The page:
Nor shall it be called a game, save perhaps with the chief player, who was not more or less sceptical than most public men with whom he had acquaintance in that age. (Is there ever a public man in England that altogether believes in his party? Is there one, however doubtful, that will not fight for it?) Young Frank was ready to fight without much thinking, he was a Jacobite as his father before him was; all the Esmonds were Royalists. Give him but the word, he would cry, “God save King James!” before the palace guard, or at the Maypole in the Strand; and with respect to the women, as is usual with them, ’twas not a question of party but of faith; their belief was a passion; either Esmond’s mistress or her daughter would have died for it cheerfully. I have laughed often, talking of King William’s reign, and said I thought Lady Castlewood was disappointed the King did not persecute the family more; and those who know the nature of women may fancy for themselves, what needs not here be written down, the rapture with which these neophytes received the mystery when made known to them; the eagerness with which they looked forward to its completion; the reverence which they paid the minister who initiated them into that secret Truth, now known only to a few, but presently to reign over the world. Sure there is no bound to the trustingness of women. Look at Arria worshipping the drunken clodpate of a husband who beats her; look at Cornelia treasuring as a jewel in her maternal heart the oaf her son; I have known a woman preach Jesuit’s bark, and afterwards Dr. Berkeley’s tar-water, as though to swallow them were a divine decree, and to refuse them no better than blasphemy.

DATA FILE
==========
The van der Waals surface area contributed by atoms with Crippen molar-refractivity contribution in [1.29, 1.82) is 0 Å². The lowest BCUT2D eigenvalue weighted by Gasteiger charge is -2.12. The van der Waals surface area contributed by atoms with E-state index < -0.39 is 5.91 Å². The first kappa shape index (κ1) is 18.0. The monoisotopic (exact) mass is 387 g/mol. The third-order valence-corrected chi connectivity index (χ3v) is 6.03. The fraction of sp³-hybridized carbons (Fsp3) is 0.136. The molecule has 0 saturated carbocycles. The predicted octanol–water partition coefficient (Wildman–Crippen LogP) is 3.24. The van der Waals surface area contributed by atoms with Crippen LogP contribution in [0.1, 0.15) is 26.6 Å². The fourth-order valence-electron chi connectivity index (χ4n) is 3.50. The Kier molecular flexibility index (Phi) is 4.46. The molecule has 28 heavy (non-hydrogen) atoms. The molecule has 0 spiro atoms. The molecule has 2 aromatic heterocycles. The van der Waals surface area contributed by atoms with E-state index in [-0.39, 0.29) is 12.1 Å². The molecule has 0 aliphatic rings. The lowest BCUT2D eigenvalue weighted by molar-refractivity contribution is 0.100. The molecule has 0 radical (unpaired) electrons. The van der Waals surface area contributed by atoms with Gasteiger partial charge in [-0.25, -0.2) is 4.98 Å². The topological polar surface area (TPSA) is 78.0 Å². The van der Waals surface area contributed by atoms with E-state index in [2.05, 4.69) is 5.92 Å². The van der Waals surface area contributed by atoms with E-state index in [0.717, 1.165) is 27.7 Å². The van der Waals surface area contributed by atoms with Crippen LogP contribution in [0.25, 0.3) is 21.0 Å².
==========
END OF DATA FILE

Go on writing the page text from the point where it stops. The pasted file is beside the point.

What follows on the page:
On his return from France Colonel Esmond put himself at the head of this little knot of fond conspirators. No death or torture he knew would frighten them out of their constancy. When he detailed his plan for bringing the King back, his elder mistress thought that that Restoration was to be attributed under heaven to the Castlewood family and to its chief, and she worshipped and loved Esmond, if that could be, more than ever she had done. She doubted not for one moment of the success of his scheme, to mistrust which would have seemed impious in her eyes. And as for Beatrix, when she became acquainted with the plan, and joined it, as she did with all her heart, she gave Esmond one of her searching bright looks. “Ah, Harry,” says she, “why were you not the head of our house? You are the only one fit to raise it; why do you give that silly boy the name and the honor? But ’tis so in the world; those get the prize that don’t deserve or care for it. I wish I could give you YOUR silly prize, cousin, but I can’t; I have tried, and I can’t.” And she went away, shaking her head mournfully, but always, it seemed to Esmond, that her liking and respect for him was greatly increased, since she knew what capability he had both to act and bear; to do and to forego.

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Last updated Tuesday, March 4, 2014 at 19:07